“We’ve been thinking about and learning about the land we sit on here at UMSL,” Whitteck said. “There’s a lot of complexity about land acknowledgements, so we just wanted to open up the conversation that much more and hear about the conversations that other people are having around campus – I know we’re not the only ones having those conversations. It’s kind of a starting point for a conversation about acknowledging our history and our context and not ignoring what has gone on in the region. How we build that culture of acknowledgement in all different spaces – in our institution and beyond – and how that context impacts students, faculty and staff, how we teach and how we build some of these ideas into our courses.”

As Whitteck stressed to the group at the top of the session, the panel was intended to be the beginning of that conversation – not the end. The goal, then, wasn’t to leave the event with a land acknowledgment written but to begin building a culture of acknowledgment on campus. Along with Klar, panelists included Paul Van Wert, an assistant teaching professor in accounting, and Aimee Dunlap, an associate professor in biology, all of whom were quick to stress that they are not experts on the topic, but merely interested in sharing their own learning processes.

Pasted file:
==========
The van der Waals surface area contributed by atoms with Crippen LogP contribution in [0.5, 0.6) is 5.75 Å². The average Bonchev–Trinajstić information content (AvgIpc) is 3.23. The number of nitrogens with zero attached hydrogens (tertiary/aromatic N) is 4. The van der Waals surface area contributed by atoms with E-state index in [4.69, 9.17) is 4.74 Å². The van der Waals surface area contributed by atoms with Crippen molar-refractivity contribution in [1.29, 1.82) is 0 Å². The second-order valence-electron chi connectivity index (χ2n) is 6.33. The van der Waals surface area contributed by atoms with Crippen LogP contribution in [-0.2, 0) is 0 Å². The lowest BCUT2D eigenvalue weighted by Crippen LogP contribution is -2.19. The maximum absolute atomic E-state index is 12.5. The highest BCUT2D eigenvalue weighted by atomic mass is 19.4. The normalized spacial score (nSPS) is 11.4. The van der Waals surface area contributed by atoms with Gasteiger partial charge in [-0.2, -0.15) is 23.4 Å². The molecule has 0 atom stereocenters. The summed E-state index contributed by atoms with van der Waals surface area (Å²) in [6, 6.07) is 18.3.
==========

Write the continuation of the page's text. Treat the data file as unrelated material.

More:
Klar opened the conversation with her thoughts on how land acknowledgements can be meaningful versus merely performative, acknowledging that the latter concern has led to the group discussing the issue for nearly two years now without clear action.

“In my opinion, land acknowledgments are performative and only words if there’s not real meaning behind them – a real commitment, a real relationship, some ongoing commitment to truly recognize and serve and be in community with those people who are the original ancestors, the original caretakers of the land,” Klar said.

Throughout the hour, the conversation stretched across different corners of the topic, including discussions on how land acknowledgments connect to professional practice, expectations for land-grant institutions, faux pas in existing land acknowledgments, ideas for how institutions can support this work and suggested books and movies for those interested in diving further into the topic. Guests were encouraged to “sit in curiosity” and ask questions in the chat, with the hope that they would spark future conversation for an upcoming in-person event scheduled for 12:30 to 1:30 p.m. on Dec. 1.

“This is something that the university as a whole needs to take on and develop really intentionally so that everybody is involved in the process, and that’s what we’re going to focus on,” Whitteck said. “This is a process, not a product. I don’t want my voice or even the voices of just the panelists to be the only ones that are heard. We want to start a conversation with everybody in the community.”

More information and resources from the event are available here.

Heather Riske

Heather Riske